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Control or Innovate

July 13, 2011

“It’s clear that inventors are leaving states that enforce non-competes for states that don’t.”

That is the conclusion of research just published in Harvard Business School ‘Working Knowledge’. And of course it matters, since invention lies at the heart of innovation and growth.

For anyone unfamiliar with a ‘non-compete’ clause, it is a provision within an employment contract that bars the employee from leaving the organization and working in a competitive role for a specified period of time – typically 2 years. Such provisions are unenforceable in some jurisdictions (such as California).

A key question for anyone in the world of contracting is whether similar consequences flow from restrictive or onerous terms in other forms of contract. For example, what is the result of a clause that demands IP rights, or imposes liquidated damages? How does a supplier act when there are unlimited liabilities or a right of termination for convenience? Even ‘compulsory’ innovation clauses can be damaging, esecially if the supplier cannot be confident about how their ideas will be handled.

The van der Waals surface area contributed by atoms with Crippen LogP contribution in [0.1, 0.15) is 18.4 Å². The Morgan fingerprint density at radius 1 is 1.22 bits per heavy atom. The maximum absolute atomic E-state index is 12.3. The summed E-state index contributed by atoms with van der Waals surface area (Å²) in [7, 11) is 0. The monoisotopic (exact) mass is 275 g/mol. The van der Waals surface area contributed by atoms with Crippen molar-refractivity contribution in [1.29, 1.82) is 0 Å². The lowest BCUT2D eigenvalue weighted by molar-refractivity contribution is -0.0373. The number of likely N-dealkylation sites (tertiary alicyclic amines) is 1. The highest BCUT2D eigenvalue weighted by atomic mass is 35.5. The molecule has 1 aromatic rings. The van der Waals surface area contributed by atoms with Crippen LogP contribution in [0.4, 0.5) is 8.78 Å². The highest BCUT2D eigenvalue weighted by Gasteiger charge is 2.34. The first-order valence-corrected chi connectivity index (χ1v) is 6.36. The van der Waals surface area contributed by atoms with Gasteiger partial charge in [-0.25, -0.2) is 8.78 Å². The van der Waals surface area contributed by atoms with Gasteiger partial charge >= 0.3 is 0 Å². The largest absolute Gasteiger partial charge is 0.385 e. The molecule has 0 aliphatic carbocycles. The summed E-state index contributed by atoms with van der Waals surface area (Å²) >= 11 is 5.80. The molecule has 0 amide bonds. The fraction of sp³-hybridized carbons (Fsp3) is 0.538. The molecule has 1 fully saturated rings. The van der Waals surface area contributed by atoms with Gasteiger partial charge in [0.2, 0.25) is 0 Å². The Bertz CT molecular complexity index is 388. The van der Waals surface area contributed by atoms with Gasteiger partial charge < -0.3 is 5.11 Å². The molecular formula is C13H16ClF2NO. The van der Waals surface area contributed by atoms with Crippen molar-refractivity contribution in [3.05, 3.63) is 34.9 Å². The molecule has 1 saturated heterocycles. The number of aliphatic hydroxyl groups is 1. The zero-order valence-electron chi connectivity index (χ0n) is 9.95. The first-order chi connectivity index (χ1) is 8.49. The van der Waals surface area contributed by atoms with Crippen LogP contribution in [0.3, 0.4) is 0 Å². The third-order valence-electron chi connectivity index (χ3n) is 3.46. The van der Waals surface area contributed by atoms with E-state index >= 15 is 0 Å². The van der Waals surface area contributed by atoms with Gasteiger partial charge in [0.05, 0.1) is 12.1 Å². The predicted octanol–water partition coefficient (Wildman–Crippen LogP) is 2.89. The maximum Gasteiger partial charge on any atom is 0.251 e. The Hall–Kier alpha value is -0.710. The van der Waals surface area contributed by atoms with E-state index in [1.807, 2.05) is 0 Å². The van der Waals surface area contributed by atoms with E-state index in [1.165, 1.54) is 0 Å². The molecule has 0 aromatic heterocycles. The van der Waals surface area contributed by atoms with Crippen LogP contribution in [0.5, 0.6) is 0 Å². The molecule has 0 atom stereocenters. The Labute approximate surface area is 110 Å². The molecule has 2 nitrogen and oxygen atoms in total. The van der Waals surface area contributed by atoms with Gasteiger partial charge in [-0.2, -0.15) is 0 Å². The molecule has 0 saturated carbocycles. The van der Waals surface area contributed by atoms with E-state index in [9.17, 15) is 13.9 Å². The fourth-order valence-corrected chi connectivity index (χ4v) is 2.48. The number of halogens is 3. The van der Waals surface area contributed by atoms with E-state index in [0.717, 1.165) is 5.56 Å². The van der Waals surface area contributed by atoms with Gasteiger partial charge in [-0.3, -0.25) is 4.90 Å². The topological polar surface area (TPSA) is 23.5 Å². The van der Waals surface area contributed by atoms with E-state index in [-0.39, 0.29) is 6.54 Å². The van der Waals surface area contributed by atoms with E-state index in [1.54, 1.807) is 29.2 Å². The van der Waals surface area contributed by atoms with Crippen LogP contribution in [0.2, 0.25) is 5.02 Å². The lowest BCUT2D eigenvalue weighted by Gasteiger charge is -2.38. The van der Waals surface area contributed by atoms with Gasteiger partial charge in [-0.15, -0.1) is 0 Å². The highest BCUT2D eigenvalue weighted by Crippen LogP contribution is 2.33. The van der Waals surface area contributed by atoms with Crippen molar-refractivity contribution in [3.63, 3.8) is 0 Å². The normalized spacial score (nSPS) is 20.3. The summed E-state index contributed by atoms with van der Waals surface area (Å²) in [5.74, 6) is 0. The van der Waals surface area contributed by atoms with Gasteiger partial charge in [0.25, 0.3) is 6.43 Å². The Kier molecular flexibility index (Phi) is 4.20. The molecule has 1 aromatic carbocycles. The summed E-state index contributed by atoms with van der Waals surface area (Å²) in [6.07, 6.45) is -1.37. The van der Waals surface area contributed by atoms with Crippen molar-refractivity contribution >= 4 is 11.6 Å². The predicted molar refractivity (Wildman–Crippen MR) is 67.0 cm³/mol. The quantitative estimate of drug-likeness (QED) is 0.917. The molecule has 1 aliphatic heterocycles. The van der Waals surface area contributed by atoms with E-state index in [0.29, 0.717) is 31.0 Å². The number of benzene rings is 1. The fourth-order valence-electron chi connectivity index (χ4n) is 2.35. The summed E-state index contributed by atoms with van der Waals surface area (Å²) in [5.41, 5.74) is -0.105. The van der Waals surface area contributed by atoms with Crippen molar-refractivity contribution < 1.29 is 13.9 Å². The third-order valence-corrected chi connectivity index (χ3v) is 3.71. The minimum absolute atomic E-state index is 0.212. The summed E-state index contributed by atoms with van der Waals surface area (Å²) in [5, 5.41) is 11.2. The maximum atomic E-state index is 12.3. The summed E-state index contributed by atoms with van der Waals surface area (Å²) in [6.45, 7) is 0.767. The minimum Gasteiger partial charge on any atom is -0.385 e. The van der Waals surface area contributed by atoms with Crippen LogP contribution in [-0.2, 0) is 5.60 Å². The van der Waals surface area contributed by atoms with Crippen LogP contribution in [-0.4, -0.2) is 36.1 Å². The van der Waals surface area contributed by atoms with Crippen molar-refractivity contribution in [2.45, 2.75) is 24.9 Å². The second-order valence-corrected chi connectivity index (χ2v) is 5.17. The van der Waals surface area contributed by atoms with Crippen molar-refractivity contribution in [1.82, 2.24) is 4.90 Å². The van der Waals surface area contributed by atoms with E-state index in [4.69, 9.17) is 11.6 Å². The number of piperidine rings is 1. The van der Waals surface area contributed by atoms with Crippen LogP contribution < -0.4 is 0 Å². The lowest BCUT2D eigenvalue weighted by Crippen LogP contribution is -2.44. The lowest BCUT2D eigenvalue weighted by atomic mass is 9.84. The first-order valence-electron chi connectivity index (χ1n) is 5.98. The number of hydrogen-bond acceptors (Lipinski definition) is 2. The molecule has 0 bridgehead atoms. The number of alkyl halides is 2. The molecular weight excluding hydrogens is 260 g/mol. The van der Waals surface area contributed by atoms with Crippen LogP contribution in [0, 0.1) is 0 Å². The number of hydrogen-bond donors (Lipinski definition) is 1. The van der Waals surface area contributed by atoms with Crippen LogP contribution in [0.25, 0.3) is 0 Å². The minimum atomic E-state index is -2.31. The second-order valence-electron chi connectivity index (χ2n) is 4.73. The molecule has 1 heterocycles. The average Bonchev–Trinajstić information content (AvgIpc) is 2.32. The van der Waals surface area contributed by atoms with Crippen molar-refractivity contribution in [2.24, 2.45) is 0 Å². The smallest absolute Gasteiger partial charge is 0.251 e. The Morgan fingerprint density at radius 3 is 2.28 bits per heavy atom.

Much of the evidence in this area is anecdotal, and of course business-to-business relationships are not the same as those in business-to-employee. However, it seems to me that similar principles are likely to apply – relationships that impose ‘unfair’ levels of control are likely to prove counter-productive when it comes to things like loyalty, innovation or flexibility.

Of course this does not always matter. We don’t need or expect innovation, loyalty or flexibility from every relationship. But just as non-compete provisions are now undergoing re-examination in some US states, smart businesses also audit their standard contract terms and strategies to be sure that their focus on control is not ultimately damaging their ability to compete.

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